In the second step, plaintiffs estimated that if they had sold Seaside gasoline instead of Goodrich gasoline during the 1966—1967 period, they would have increased their business over the preceding year by 17.9 per cent and, consequently, would have sold 122,342 more gallons than they sold during the preceding 12-month period; it was again assumed that plaintiffs' overhead expenses would have remained unchanged. Accordingly, there was assessed a further loss of $9,437.76, fixing the total loss of profits for the 1966—1967 period at $26,738.84. A recapitulation of this estimated loss follows:
For the 12-month period from June 1, 1967, to May 31, 1968, plaintiffs projected into the future and predicted that they would have sold 950,056 gallons of Seaside gasoline, an increase in gallonage of 17.9 per cent over the preceding period. After estimating the gross selling price and cost of that gallonage, the plaintiffs arrived at gross profit of $81,659.22. From this figure, they deducted $35,304.76, arriving at a prospective profit loss of $46,354.46; it was assumed that plaintiffs could have had a gross profit of $35,304.76 from the sale of Goodrich Rocket brand gasoline for the 1967—1968 period. It was also assumed that plaintiffs' overhead expenses for the 1967—1968 period would have been the same as they were for the preceding period. Plaintiffs' explanation of their calculations follows:
For the period commencing June 1, 1968, and ending May 31, 1969, the plaintiffs again increased the total gallonage of Seaside gasoline which they would have sold for that period by 17.9 per cent and predicted total sales of 1,120,116 gallons. Then, using the same factors as they used during the preceding 12-month periods, they arrived at a loss of $60,971.26. Plaintiffs' calculations for this period follow:
By using the 17.9 per cent percentage of increase in plaintiffs' business if they had sold Seaside gasoline during the 1969—1970 period, plaintiffs predicted that they would have sold 1,320,617 gallons of gasoline during that period. From this gallonage, a gross profit of $113,509.68 was calculated. Then, plaintiffs again assumed that their overhead expenses would have remained the same as they were during the 1967—1968 period and that they would have had a gross profit of only $35,304.76 from the sale of Goodrich gasoline; plaintiffs deducted $35,304.76 from the $113,509.68 and arrived at a loss of profits of $78,204.92. A recapitulation of plaintiffs' figures is as follows:
From the foregoing computations it is evident that several unwarranted assumptions were made by the plaintiffs and accepted by the court; grossly erroneous conclusions resulted. First, the plaintiffs, apparently without comparing prevailing market conditions and similar factors, assumed that they would have sold as much Seaside gasoline during the 12-month period following the termination of the Seaside contract as they sold during the preceding 12-month period. However, plaintiffs sold greater quantities of gasoline when market conditions were depressed and when the retail selling price of the gasoline was cheaper (see Appendix, Table 1). Thus, because there were more depressed monthly periods during the 1965—1966 year than there were during the 1966—1967 year, the drop in gallonage during the latter year, when the Kuffels were selling Goodrich gasoline, very well might have been explained by that factor. Then, to complicate matters further, the plaintiffs assumed that their overhead expenses for the 1966—1967 year would have remained the same as the preceding year even though they would have sold more gasoline in 1966—1967, and by this circuitous route, in actuality arrived at a loss based in part, at least, on gross profits instead of net profits. It is fundamental that in awarding damages for the loss of profits, net profits, not gross profits, are the proper measure of recovery (West Coast Winery, Inc. v. Golden West Wineries, Inc., 69 Cal.App.2d 166, 158 P.2d 623; Olcese v. Davis, 124 Cal.App.2d 58, 268 P.2d 175). And this is particularly true in a case such as this where at the time of trial the actual overhead expenses for both years were known.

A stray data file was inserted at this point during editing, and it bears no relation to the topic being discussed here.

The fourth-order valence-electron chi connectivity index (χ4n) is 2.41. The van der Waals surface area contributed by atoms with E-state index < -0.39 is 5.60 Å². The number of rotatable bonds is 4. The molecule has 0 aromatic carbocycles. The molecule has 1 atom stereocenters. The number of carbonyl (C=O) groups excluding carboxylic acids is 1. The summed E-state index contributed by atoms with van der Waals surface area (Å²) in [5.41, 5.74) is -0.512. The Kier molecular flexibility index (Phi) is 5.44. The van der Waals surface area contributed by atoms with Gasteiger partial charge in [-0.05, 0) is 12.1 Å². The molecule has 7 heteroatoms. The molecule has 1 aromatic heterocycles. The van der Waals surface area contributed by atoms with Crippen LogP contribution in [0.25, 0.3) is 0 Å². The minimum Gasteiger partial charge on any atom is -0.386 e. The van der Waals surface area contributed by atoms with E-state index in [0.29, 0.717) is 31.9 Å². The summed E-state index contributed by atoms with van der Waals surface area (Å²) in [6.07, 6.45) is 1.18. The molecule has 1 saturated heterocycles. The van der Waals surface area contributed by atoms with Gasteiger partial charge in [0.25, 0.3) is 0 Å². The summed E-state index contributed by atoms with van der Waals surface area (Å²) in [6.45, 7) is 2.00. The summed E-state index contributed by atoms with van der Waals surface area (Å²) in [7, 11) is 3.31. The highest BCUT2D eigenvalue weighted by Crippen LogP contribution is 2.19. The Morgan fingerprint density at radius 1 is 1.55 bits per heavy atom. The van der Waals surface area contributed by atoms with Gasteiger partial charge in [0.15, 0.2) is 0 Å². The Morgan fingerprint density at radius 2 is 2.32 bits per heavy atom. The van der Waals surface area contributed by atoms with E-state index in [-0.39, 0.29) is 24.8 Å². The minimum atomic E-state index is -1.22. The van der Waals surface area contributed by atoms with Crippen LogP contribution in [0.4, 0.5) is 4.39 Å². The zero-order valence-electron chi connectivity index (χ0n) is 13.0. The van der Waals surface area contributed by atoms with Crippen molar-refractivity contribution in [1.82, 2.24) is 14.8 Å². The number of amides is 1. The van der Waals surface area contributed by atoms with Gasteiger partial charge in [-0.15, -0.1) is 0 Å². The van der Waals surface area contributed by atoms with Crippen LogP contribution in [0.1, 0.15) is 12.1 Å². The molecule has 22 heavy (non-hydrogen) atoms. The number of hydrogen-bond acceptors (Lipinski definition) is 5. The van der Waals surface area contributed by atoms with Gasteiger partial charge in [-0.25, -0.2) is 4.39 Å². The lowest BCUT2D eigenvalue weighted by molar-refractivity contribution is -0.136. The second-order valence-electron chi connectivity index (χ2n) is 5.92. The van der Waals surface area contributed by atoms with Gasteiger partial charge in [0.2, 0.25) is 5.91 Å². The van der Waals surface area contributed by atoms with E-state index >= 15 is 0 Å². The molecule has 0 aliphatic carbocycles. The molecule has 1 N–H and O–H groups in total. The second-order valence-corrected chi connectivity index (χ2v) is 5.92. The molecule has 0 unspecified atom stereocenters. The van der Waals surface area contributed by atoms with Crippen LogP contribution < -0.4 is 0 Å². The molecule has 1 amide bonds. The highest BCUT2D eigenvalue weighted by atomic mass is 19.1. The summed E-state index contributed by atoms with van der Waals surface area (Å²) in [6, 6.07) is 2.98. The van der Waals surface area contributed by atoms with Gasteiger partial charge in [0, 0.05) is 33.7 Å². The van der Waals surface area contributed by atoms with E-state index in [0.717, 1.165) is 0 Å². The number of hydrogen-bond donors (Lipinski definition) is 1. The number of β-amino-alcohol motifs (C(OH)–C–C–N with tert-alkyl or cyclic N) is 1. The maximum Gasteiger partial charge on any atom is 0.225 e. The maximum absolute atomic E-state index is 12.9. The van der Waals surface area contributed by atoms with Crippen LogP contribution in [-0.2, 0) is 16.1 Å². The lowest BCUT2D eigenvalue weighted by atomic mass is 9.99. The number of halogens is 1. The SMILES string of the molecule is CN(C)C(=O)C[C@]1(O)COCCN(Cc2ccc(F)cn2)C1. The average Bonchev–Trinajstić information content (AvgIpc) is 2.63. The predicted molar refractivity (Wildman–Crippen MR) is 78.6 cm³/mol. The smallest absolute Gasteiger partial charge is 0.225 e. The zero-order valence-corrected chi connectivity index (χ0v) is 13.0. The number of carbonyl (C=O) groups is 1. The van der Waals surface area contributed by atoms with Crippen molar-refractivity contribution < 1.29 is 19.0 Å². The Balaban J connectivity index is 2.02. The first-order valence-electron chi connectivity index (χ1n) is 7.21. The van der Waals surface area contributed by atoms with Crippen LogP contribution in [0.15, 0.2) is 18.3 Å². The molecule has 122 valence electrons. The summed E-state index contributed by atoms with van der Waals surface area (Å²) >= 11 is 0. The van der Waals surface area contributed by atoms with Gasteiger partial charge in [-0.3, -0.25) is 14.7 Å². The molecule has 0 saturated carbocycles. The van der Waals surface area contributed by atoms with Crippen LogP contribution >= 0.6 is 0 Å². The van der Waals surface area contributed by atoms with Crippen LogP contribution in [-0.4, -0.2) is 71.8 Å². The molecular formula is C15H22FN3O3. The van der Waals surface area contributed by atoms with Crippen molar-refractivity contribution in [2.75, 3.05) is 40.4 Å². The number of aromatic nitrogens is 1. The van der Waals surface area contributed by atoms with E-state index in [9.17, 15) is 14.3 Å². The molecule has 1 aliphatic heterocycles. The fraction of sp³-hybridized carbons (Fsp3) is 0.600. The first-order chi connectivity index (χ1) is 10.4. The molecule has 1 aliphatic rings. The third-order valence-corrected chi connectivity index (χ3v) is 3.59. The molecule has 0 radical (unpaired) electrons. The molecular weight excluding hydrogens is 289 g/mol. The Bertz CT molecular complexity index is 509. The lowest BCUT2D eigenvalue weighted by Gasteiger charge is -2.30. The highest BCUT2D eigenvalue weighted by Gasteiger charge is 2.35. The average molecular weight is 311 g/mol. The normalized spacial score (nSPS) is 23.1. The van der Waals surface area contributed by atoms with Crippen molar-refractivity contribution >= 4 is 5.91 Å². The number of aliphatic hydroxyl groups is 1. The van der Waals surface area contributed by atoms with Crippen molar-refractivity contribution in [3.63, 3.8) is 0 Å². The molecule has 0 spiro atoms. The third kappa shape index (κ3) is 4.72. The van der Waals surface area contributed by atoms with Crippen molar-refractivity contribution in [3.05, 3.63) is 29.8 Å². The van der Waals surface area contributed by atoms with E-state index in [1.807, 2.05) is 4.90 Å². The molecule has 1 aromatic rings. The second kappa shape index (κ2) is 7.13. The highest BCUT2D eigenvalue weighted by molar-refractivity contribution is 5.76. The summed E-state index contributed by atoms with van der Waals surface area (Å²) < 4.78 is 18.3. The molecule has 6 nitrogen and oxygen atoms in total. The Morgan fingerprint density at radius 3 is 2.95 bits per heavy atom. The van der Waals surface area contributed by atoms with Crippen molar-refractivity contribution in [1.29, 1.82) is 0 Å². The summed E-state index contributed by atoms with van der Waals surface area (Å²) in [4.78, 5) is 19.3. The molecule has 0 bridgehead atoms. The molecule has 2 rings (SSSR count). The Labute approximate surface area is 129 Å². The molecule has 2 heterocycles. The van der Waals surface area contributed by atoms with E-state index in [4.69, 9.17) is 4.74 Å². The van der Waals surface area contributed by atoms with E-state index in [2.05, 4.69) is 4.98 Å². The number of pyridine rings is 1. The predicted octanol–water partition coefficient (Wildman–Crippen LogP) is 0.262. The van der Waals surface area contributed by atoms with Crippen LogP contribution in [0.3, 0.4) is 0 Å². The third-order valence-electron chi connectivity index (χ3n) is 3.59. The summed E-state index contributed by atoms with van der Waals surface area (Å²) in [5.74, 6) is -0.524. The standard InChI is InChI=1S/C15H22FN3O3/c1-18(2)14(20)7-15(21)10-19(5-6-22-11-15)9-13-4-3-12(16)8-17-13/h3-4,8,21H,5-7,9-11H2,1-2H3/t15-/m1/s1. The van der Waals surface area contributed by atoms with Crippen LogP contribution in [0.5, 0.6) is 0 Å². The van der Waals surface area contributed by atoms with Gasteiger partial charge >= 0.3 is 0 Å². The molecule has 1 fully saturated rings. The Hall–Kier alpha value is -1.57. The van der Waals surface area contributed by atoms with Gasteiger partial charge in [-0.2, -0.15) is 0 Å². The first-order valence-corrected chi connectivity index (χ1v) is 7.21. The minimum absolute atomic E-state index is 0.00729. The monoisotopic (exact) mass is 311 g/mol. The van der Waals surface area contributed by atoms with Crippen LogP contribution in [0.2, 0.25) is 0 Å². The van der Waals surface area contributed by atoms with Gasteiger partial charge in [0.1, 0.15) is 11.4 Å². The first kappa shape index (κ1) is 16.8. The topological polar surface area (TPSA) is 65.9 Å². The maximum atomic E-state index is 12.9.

Second, the plaintiffs, in predicting the future growth of their gasoline business, ignored potential population and traffic changes, future road layouts and efficient business management, all of which are principal factors responsible for the growth of a retail gasoline business, and, instead, relied solely on the testimony of Mrs. Kuffel that she calculated the increases and the decreases in the sale of Seaside gasoline during the 7-year period immediately preceding the termination of the contract and determined that the annual average gain in plaintiffs' gasoline business for that period was 17.9 per cent. Plaintiffs then applied this annual average gain, compounded, for the succeeding four years to determine the amount of gasoline they would have sold had they continued to sell Seaside gasoline for the unexpired term of the sales contract.